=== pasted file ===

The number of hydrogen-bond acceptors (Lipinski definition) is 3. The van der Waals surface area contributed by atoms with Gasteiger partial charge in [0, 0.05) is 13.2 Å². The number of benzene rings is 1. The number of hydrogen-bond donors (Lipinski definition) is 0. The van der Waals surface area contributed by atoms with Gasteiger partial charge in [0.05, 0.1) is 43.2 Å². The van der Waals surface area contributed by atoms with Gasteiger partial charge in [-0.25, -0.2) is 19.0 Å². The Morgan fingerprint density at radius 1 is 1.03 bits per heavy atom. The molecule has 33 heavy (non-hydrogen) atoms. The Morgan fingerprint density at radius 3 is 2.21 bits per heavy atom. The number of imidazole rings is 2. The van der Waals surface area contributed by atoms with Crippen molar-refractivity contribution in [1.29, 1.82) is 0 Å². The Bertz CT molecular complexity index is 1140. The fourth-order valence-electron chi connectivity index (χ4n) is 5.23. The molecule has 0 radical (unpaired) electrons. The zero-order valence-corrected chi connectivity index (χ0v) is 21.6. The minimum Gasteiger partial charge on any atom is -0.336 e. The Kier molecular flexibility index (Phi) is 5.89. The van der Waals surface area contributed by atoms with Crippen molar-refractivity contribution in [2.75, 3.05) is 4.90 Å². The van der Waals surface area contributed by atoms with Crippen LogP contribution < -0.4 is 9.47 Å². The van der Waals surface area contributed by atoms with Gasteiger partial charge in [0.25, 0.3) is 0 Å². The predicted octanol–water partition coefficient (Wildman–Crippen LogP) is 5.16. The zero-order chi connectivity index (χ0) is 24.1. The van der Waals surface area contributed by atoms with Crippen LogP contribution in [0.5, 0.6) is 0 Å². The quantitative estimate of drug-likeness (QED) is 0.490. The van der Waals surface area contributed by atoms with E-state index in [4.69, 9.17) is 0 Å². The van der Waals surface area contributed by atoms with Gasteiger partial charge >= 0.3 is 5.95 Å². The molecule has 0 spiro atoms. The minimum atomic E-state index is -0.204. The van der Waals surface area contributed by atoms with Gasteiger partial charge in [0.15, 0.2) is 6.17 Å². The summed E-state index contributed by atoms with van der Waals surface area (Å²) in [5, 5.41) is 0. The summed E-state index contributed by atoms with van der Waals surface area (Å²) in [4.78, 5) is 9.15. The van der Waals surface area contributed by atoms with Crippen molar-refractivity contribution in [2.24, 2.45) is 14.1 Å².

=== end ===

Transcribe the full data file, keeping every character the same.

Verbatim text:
The number of hydrogen-bond acceptors (Lipinski definition) is 3. The van der Waals surface area contributed by atoms with Gasteiger partial charge in [0, 0.05) is 13.2 Å². The number of benzene rings is 1. The number of hydrogen-bond donors (Lipinski definition) is 0. The van der Waals surface area contributed by atoms with Gasteiger partial charge in [0.05, 0.1) is 43.2 Å². The van der Waals surface area contributed by atoms with Gasteiger partial charge in [-0.25, -0.2) is 19.0 Å². The Morgan fingerprint density at radius 1 is 1.03 bits per heavy atom. The molecule has 33 heavy (non-hydrogen) atoms. The Morgan fingerprint density at radius 3 is 2.21 bits per heavy atom. The number of imidazole rings is 2. The van der Waals surface area contributed by atoms with Crippen molar-refractivity contribution in [1.29, 1.82) is 0 Å². The Bertz CT molecular complexity index is 1140. The fourth-order valence-electron chi connectivity index (χ4n) is 5.23. The molecule has 0 radical (unpaired) electrons. The zero-order valence-corrected chi connectivity index (χ0v) is 21.6. The minimum Gasteiger partial charge on any atom is -0.336 e. The Kier molecular flexibility index (Phi) is 5.89. The van der Waals surface area contributed by atoms with Crippen molar-refractivity contribution in [2.75, 3.05) is 4.90 Å². The van der Waals surface area contributed by atoms with Crippen LogP contribution < -0.4 is 9.47 Å². The van der Waals surface area contributed by atoms with Gasteiger partial charge in [0.25, 0.3) is 0 Å². The predicted octanol–water partition coefficient (Wildman–Crippen LogP) is 5.16. The zero-order chi connectivity index (χ0) is 24.1. The van der Waals surface area contributed by atoms with Crippen LogP contribution in [0.5, 0.6) is 0 Å². The quantitative estimate of drug-likeness (QED) is 0.490. The van der Waals surface area contributed by atoms with E-state index in [4.69, 9.17) is 0 Å². The van der Waals surface area contributed by atoms with Gasteiger partial charge >= 0.3 is 5.95 Å². The molecule has 0 spiro atoms. The minimum atomic E-state index is -0.204. The van der Waals surface area contributed by atoms with Gasteiger partial charge in [0.15, 0.2) is 6.17 Å². The summed E-state index contributed by atoms with van der Waals surface area (Å²) in [5, 5.41) is 0. The summed E-state index contributed by atoms with van der Waals surface area (Å²) in [4.78, 5) is 9.15. The van der Waals surface area contributed by atoms with Crippen molar-refractivity contribution in [2.24, 2.45) is 14.1 Å².